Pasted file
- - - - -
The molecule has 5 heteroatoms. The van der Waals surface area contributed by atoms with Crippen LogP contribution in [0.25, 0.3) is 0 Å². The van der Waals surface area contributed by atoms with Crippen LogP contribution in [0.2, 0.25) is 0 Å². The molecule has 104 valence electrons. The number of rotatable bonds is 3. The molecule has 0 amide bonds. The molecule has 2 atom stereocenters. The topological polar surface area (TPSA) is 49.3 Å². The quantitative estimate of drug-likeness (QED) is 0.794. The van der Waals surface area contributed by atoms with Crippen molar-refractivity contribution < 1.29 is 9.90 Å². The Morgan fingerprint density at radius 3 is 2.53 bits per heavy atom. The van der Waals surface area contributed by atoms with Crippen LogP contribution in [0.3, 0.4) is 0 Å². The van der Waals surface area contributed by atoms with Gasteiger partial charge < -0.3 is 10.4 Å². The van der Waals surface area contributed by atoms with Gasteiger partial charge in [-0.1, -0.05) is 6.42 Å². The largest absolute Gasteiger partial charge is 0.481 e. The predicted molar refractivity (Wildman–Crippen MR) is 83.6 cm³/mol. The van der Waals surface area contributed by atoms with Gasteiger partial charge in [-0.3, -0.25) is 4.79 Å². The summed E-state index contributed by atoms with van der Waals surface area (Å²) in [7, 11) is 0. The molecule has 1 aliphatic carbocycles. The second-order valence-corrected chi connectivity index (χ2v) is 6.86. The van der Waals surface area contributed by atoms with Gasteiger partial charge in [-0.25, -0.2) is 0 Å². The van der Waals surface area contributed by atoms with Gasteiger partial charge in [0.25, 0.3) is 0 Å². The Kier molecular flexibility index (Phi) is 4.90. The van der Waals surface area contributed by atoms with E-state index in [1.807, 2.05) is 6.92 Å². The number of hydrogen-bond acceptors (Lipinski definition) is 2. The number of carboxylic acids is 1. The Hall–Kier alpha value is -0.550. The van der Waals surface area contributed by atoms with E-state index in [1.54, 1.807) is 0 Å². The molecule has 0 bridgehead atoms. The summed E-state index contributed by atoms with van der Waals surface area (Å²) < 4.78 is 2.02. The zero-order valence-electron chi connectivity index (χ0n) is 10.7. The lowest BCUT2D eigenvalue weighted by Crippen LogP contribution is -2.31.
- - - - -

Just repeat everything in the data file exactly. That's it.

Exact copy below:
The molecule has 5 heteroatoms. The van der Waals surface area contributed by atoms with Crippen LogP contribution in [0.25, 0.3) is 0 Å². The van der Waals surface area contributed by atoms with Crippen LogP contribution in [0.2, 0.25) is 0 Å². The molecule has 104 valence electrons. The number of rotatable bonds is 3. The molecule has 0 amide bonds. The molecule has 2 atom stereocenters. The topological polar surface area (TPSA) is 49.3 Å². The quantitative estimate of drug-likeness (QED) is 0.794. The van der Waals surface area contributed by atoms with Crippen molar-refractivity contribution < 1.29 is 9.90 Å². The Morgan fingerprint density at radius 3 is 2.53 bits per heavy atom. The van der Waals surface area contributed by atoms with Crippen LogP contribution in [0.3, 0.4) is 0 Å². The van der Waals surface area contributed by atoms with Gasteiger partial charge < -0.3 is 10.4 Å². The van der Waals surface area contributed by atoms with Gasteiger partial charge in [-0.1, -0.05) is 6.42 Å². The largest absolute Gasteiger partial charge is 0.481 e. The predicted molar refractivity (Wildman–Crippen MR) is 83.6 cm³/mol. The van der Waals surface area contributed by atoms with Gasteiger partial charge in [-0.3, -0.25) is 4.79 Å². The summed E-state index contributed by atoms with van der Waals surface area (Å²) in [7, 11) is 0. The molecule has 1 aliphatic carbocycles. The second-order valence-corrected chi connectivity index (χ2v) is 6.86. The van der Waals surface area contributed by atoms with Gasteiger partial charge in [-0.25, -0.2) is 0 Å². The van der Waals surface area contributed by atoms with Gasteiger partial charge in [0.25, 0.3) is 0 Å². The Kier molecular flexibility index (Phi) is 4.90. The van der Waals surface area contributed by atoms with E-state index in [1.807, 2.05) is 6.92 Å². The number of hydrogen-bond acceptors (Lipinski definition) is 2. The number of carboxylic acids is 1. The Hall–Kier alpha value is -0.550. The van der Waals surface area contributed by atoms with E-state index in [1.54, 1.807) is 0 Å². The molecule has 0 bridgehead atoms. The summed E-state index contributed by atoms with van der Waals surface area (Å²) < 4.78 is 2.02. The zero-order valence-electron chi connectivity index (χ0n) is 10.7. The lowest BCUT2D eigenvalue weighted by Crippen LogP contribution is -2.31.